girls watching porn

Do you want your child to learn about sex from a pornography site?

“More kids at ever younger ages are accessing pornography online, according to a range of international studies, but there’s not much consensus about what, if anything, should be done by parents or teachers to address the issue.”  This statement comes from a news release from CBC, the Canadian public broadcaster.   An article written by Daniel Schwartz of CBC News on Nov. 17/14, details some of the topics discussed at a symposium in Winnipeg, Canada, entitled “Generation XXX, the Pornification of Our Children”.

Some of the quotes from presenters at the conference are as follows:

  • “The porn industry is the country’s main sex educator of our boys and girls”, said Cornelia Anderson, referring to the situation in the U.S.
  • Cathy Wing, of MediaSmarts, an Ottawa group, related that 23% of students in Grades 7 to 11 say they have searched out pornography online.  Twenty-eight per cent of the boys said they looked for porn at least once a week.  She said “there seems to be less of a stigma about looking for pornography, because everybody’s doing it, than there is for looking for good information about sexuality.” She advised that parents need to talk to kids from an early age, before they become exposed to online porn.

How do we know when to introduce the subject of sexuality to our children?  And how do we do it?

Young children can learn the proper names for all parts of their bodies, and later, parents can be on the alert for questions about differences between male and female genitalia.  I advocate that children be allowed in the bathroom with both parents.  It makes potty training easier, for one thing, and can generate the kinds of questions that are precursors to lessons about sex.  You have to be careful though, as in the old story of the young boy who wanted to know where he came from.  His parents went into a lengthy description of conception and birth and, when they finished, he said,” Oh!  Ryan said he comes from New York.”

In the old days, a lot of kids learned about sex from their friends.  Many parents weren’t comfortable about discussing it and simply didn’t talk about it with their children.  Many girls encountered menstruation for the first time when their first menses appeared.  Today, we’ve come a long way, but there are still parents who are nervous about the subject.  Parents must do some reading, discuss with friends, and get some books to read to their kids starting when the children are very young.  There are excellent books on sex education in libraries and book stores.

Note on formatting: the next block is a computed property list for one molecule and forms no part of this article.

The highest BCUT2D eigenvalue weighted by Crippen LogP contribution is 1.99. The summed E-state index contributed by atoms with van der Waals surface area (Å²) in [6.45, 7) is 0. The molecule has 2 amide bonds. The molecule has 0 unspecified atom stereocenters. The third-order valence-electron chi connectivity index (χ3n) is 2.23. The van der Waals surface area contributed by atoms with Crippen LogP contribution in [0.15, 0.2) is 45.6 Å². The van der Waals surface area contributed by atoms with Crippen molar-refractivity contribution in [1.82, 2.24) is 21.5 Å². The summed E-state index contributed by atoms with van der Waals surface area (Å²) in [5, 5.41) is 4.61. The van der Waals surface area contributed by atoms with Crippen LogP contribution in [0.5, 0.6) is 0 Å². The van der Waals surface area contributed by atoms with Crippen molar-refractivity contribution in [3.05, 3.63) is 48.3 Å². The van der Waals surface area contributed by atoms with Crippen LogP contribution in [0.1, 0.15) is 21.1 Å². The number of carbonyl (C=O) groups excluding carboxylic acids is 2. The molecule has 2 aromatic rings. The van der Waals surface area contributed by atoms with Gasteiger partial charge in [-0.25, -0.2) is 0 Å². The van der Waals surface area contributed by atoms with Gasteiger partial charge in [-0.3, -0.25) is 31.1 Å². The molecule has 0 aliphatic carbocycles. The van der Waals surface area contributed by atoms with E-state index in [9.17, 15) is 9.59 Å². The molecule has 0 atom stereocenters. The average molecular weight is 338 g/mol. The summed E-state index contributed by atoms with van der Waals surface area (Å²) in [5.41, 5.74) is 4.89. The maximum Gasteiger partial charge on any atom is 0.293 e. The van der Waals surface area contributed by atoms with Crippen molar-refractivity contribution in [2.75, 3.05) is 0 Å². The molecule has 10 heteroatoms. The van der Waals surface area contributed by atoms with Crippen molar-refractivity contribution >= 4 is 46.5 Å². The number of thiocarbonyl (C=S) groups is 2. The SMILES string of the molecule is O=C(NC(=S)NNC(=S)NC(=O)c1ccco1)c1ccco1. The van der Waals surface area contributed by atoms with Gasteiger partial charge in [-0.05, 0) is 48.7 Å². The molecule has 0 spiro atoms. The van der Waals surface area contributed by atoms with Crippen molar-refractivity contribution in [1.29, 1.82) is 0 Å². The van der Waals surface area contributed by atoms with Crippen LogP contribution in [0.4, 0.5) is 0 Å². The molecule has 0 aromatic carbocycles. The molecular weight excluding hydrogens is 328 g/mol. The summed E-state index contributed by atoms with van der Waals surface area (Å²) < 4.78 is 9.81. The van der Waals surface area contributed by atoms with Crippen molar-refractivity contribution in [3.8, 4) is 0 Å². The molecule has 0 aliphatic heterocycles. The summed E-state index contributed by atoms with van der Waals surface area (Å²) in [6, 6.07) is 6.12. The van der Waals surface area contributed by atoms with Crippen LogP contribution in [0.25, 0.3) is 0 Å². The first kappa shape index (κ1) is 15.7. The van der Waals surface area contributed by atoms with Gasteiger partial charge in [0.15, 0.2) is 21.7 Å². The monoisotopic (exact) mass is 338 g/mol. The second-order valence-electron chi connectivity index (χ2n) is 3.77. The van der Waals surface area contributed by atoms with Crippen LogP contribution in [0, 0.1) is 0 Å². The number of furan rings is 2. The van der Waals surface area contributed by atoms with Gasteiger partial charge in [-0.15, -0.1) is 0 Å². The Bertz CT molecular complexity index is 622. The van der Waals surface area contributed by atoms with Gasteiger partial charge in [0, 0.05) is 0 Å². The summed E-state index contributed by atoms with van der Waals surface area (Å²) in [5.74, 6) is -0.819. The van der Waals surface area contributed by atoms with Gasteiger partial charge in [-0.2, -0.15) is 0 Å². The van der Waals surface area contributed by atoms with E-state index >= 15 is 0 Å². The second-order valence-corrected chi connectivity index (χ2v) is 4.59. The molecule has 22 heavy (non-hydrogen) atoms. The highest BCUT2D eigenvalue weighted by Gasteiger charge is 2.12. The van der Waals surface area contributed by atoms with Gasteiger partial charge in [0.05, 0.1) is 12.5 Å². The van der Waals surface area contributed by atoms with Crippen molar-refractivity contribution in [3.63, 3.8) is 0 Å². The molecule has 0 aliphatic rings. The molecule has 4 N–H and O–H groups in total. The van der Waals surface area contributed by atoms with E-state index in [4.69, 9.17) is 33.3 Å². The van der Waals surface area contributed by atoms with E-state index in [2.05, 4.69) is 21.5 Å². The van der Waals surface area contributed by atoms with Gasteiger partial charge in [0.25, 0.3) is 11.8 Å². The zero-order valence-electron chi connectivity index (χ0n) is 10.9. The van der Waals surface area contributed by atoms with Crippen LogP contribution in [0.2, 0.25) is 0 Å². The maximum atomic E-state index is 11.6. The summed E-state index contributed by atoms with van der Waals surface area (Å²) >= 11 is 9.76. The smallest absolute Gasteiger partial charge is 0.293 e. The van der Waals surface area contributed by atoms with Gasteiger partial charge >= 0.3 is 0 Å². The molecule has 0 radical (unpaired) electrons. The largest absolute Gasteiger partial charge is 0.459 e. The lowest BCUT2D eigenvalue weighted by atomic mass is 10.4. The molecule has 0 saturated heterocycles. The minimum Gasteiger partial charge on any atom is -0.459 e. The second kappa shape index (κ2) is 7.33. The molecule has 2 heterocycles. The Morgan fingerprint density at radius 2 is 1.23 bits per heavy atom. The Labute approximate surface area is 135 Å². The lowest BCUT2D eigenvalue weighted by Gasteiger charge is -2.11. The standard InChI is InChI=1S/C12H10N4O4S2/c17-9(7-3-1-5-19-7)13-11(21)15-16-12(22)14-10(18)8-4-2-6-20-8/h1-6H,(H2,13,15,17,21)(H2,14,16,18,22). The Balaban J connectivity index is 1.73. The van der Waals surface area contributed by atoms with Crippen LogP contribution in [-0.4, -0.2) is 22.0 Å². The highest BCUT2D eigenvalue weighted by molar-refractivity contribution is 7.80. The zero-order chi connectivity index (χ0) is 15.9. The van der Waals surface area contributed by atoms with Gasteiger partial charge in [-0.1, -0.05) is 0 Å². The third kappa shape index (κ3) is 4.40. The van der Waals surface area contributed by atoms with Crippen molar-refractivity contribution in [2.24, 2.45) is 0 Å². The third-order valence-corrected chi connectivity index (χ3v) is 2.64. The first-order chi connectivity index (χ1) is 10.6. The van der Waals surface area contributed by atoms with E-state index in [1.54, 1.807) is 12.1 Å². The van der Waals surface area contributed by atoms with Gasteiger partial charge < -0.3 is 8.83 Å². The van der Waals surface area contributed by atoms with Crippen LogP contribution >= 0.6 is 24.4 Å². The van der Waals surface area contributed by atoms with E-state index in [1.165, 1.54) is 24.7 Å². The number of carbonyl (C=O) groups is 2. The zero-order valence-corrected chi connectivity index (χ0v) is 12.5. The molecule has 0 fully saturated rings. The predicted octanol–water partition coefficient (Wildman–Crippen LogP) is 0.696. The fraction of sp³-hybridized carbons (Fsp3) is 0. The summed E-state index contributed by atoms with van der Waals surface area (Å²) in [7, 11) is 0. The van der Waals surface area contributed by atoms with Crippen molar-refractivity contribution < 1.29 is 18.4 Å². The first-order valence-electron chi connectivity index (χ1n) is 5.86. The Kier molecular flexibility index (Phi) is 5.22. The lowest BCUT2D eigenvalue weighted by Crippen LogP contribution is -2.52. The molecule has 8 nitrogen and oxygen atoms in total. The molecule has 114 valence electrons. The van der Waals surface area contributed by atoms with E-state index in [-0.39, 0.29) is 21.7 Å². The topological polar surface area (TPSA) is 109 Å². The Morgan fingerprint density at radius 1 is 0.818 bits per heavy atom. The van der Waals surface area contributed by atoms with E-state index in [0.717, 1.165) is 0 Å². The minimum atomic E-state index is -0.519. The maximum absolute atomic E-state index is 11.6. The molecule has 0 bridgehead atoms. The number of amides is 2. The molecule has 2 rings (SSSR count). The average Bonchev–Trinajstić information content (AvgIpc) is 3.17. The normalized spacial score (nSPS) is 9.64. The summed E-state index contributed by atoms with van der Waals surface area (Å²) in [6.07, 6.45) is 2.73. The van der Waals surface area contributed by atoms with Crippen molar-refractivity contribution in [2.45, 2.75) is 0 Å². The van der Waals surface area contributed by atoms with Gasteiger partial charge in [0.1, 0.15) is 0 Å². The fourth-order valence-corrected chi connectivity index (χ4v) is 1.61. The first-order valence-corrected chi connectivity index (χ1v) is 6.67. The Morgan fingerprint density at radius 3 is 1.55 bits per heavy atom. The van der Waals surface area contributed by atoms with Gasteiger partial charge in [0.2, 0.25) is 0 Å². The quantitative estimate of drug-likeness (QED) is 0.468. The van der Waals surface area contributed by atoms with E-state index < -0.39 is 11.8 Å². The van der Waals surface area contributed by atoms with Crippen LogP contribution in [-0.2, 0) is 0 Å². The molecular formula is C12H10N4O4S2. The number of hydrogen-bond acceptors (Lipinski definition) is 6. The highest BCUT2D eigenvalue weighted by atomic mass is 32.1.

Should schools be involved in sex education at an earlier age?  Many parents, sex education activists and therapists think so.

Many parents are naive, thinking that their kids aren’t accessing pornography or looking at it regularly. They may have put filters on their computer to block such sites and feel their family is protected.  An acquaintance of mine told me that her 9 year old son was angry with her one day and said, “You’re a BAD MOMMY!  I’m going to Google ‘bad mommy'”.  He went to the computer, sat down, and a few minutes later, his mom had a light bulb go on in her head and ran to the computer.  Sure enough, he had accessed a porn site filled with “bad mommys”.

boy watching porn

When kids learn about sex from pornography, they don’t learn about sexual intimacy, tenderness and love.  When they encounter it after a foundation of proper sex education at home, they can be taught that it’s big business rather than real life and that it’s there to make money.  It’s parents’ responsibility to instill respect in their kids, respect for their bodies and the bodies of others.  Perhaps then we’ll see less “sexting” and fewer date-related sexual incidents.

Your comments are welcome.  What ideas do you have for parents to help their kids learn about sex?

 

 

 

 

 

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